Unlike a lot of folks, I’m actually pretty OK with the Zack Greinke trade from the Royals’ perspective. No, you don’t always “win” a trade when you give up the best player in the deal — indeed, you rarely do — but “Zack Greinke: Kansas City Royal” was just not a viable possibility going forward and the Zack Greinke we see in Milwaukee next year is probably not the same pitcher we would have seen if he stayed. He was not happy with the Royals. The Royals did get some useful pieces. It’s not an awful deal.
Which makes me wonder about this description of the trade from a Royals’ spokesman (which came in the same marketing article I linked a while ago):
“It’s not just us trying to spin this the best way we can. There are lots of baseball experts (executives and scouts) telling us this was not only the right thing to do, but probably the best-case scenario under the circumstances of trading Zack.”
Cook said the team hopes this trade works out similarly to when the Minnesota Twins traded two-time Cy Young Award winner Johan Santana to the New York Mets for four of their best prospects.
I’m going to be charitable here and assume that Mr. Cook — the team spokeman — meant that it would be similar to the Santana deal in the “our team will be able to go on and win a bunch of ballgames and a couple of AL Central titles despite trading away our ace” sense. Not similar in the “wow, we may have just made the worst trade on a talent-for-talent basis in modern memory” sense. Because that is a pretty fair way to describe the Santana trade.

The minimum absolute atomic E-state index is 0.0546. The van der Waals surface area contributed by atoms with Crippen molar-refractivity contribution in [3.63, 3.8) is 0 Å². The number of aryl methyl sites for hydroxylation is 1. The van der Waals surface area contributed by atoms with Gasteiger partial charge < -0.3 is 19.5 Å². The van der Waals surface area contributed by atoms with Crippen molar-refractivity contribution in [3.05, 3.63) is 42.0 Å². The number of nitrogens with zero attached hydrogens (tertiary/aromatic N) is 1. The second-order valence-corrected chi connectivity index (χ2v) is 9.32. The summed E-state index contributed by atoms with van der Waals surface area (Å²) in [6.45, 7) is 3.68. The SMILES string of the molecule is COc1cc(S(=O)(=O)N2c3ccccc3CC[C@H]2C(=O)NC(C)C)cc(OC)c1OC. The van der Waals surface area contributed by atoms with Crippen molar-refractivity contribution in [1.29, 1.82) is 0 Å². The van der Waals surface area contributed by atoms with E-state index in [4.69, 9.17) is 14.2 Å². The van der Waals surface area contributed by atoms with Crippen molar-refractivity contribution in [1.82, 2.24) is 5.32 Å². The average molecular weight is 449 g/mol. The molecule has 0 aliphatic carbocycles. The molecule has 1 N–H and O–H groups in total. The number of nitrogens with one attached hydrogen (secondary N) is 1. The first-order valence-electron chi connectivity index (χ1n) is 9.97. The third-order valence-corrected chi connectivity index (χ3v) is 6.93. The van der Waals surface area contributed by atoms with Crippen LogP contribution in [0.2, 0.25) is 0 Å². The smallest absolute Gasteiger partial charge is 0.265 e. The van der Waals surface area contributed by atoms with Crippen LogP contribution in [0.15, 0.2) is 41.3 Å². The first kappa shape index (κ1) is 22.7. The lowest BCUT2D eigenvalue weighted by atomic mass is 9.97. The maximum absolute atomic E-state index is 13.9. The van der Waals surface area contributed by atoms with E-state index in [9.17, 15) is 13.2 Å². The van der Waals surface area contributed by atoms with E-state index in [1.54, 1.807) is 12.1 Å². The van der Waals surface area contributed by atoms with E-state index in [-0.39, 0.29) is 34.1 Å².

Nationals starter Stephen Strasburg lasted only two innings in Sunday’s start against the Diamondbacks. The right-hander reportedly had trouble getting loose and it showed: he yielded a hit and three walks to the 10 batters he faced. According to Jorge Castillo of the Washington Post, Strasburg had “some nerve impingement that has been alleviated.”
Manager Dusty Baker expects Strasburg to make his next scheduled start on Saturday at home against the Rockies, Chelsea Janes of the Washington Post reports. Strasburg was examined by doctors, who deemed him to be in good shape — enough to not warrant undergoing an MRI.
Through 20 starts, Strasburg owns a 3.25 ERA with a 141/37 K/BB ratio across 121 2/3 innings. Though the injury scare isn’t what the Nationals hoped for, he’s done well in the first year of his seven-year, $175 million contract extension.
Cubs starter John Lackey didn’t have his best stuff on Tuesday afternoon at Wrigley Field against the White Sox. The right-hander hit four White Sox batters over the course of five innings. He yielded just two runs, though, on five hits and two walks with five strikeouts. He left with a 4-2 lead.
Lackey hit Jose Abreu with one out in the first inning, then hit Abreu again in the fifth. He then hit Matt Davidson and Yoan Moncada shortly thereafter. Chris Beck relieved Carlos Rodon for the White Sox in the bottom of the fifth and promptly hit Ian Happ with a fastball to lead off the frame. Home plate umpire Lance Barksdale issued warnings to both benches and the beanings stopped.
So, how often do pitchers hit four batters in a game? Not that often! The last to do it was the Reds’ Josh Smith on July 4, 2015 against the Brewers. Before that, it was the Nationals’ Livan Hernandez on July 20, 2005 against the Rockies. Lackey is only the ninth pitcher to hit four batters in a game since 2000 and the 26th since 1913. The only other Cubs pitcher to do it besides Lackey was Moe Drabowsky in 1957.